How will GCSEs and A Levels be assessed? Exams explained #schoolclosures ...

LOCKDOWN has hit the UK again, and inevitably, that means the closure of schools all around England. But how will GCSEs and A Levels be assessed next year?

PUBLISHED: 16:58, Wed, Jan 6, 2021 | UPDATED: 16:58, Wed, Jan 6, 2021

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Piers Morgan grills Keir Starmer on school closures

Prime Minister Boris Johnson announced all primary and secondary schools would close from January 5 on Monday, as he delivered the news of a third national lockdown. Schools have moved to remote learning for all students, with the timeline on the return to the classroom having been kept very vague by the Government. On the announcement of closing schools, Mr Johnson said: “I want to stress that the problem is not that schools are unsafe to children. The problem is that schools may nonetheless act as vectors for transmission, causing the virus to spread between households.”


The Government’s decision to close schools came with “the heaviest of hearts”, according to Cabinet Office Minister Michael Gove.

The decision was made after the UK’s Chief Medical Officers recommended a move to Covid alert level five.

All primary and secondary schools are closed to students for the foreseeable future, with exceptions made for children of key workers and vulnerable schoolchildren.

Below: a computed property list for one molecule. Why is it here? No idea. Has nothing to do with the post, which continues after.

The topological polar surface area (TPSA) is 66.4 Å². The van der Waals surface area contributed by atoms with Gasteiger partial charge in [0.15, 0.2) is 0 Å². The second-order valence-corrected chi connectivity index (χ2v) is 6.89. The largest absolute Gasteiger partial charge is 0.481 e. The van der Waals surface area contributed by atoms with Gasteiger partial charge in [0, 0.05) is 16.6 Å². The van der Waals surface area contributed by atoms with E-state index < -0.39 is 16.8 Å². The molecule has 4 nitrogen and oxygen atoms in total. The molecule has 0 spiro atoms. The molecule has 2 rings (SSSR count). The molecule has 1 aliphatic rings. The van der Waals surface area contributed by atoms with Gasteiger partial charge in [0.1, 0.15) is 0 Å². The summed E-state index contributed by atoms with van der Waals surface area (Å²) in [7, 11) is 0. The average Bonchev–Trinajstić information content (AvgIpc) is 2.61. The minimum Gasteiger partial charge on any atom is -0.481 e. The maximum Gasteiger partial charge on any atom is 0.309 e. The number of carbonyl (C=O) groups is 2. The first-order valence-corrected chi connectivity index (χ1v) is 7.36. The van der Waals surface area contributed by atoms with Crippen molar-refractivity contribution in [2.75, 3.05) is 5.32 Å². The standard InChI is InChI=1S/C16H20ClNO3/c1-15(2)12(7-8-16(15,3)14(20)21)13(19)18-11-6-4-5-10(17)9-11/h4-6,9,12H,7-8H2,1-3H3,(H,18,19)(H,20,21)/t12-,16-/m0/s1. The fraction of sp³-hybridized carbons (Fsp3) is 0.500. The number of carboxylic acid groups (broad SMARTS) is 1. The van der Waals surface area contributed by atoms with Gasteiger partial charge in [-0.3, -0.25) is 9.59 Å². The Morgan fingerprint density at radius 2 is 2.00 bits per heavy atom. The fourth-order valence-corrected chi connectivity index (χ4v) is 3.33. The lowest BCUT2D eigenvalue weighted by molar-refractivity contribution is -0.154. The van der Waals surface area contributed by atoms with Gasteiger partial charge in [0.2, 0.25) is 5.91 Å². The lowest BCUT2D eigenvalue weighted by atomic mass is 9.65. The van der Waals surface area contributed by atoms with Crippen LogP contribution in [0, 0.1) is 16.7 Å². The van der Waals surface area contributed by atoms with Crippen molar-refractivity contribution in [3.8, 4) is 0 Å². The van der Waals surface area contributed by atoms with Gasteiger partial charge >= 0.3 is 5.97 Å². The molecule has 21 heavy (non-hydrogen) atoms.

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But in a move away from the lockdown rules of the past year, nurseries and other early years settings have been allowed to stay open.

READ MORE: Once again teachers' unions actions hit poorest hardest - COMMENT

How will GCSEs and A-Levels be assessed? Exams explainedHow will GCSEs and A-Levels be assessed? Exams explained (Image: Getty)

Exam assessments: Gavin WilliamsonExam assessments: Gavin Williamson said the Government had learnt its lesson (Image: Getty)

Who is classed as a vulnerable child as UK schools close?
How will GCSEs and A-Levels be assessed?

GCSEs and A-Levels will receive teacher assessment grades in 2021, meaning unlike last year’s fiasco, results won’t be dictated by an unfair algorithm.

Education Secretary Gavin Williamson confirmed to the House of Commons that exams would not go ahead this year, adding the Government is “going to put our trust in teachers rather than algorithms”.

Mr Williamson said he wished “to use a

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